POLLARD v. POLLARD
Court of Appeals of Texas, Fifth Distrct, Dallas.
June 25, 2010
In discussing the Pollard matter (available at http://tinyurl.com/2egftlb), the appeals court explained that the parties had been married but that the trial court rendered a final decree of divorce dissolving the marriage. However, husband appealed regarding division of assets, but, importantly, did not sever the issue of dissolution of marriage (which he did not intend to challenge) from the property division portion of the final order.
By failing to limit the scope of his appeal and therefore failing to severe the issue of dissolution of marriage from husband's appeal on the division of property, the appeals court determined that the husband had appealed the entire final order, which it reversed and remanded back to the trial court. At the time of remand and by the act of remand, the marriage between the parties was still in tact.
Before the trial court could rehear the entire case and enter a new order, the wife died after the appeals court reversed and remanded the case. Eventually the wife died and the executor of her estate proceeded as though wife were divorced at the time of her death.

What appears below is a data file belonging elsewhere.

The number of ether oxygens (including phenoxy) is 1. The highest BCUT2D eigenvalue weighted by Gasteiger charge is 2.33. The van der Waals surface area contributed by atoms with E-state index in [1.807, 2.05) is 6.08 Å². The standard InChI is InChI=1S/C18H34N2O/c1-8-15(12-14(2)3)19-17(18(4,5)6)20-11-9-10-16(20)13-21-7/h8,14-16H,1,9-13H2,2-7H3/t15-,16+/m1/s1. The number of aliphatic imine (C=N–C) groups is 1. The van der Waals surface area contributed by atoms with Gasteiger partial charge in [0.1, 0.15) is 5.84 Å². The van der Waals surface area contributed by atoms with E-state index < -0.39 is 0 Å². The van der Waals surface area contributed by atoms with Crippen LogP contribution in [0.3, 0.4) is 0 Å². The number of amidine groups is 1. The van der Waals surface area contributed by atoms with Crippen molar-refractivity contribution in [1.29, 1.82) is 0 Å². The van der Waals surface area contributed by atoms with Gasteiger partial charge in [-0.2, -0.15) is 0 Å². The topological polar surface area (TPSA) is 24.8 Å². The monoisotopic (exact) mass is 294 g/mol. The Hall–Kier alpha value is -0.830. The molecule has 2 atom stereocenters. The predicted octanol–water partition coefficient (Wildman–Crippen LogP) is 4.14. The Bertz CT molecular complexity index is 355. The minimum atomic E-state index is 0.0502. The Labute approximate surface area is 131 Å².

In its analysis, the appeals court reiterated the notion that:
- If the scope of appeal was not limited by appellant, then the entire order was appealed.
- If the entire order is appealed and later reversed and remanded back to the trial court, legally, the relationship of the parties was the same as if the appealed order had never been made by the trial court in the first place. In other words, it's the same as if the trial court never granted the divorce.
- If the trial court had never granted a divorce, then the parties were married at the time of the decedant spouse's death, even though divorce proceedings had been continuing in the case for nearly 9 years, with a divorce having been granted twice and reversed and remanded twice.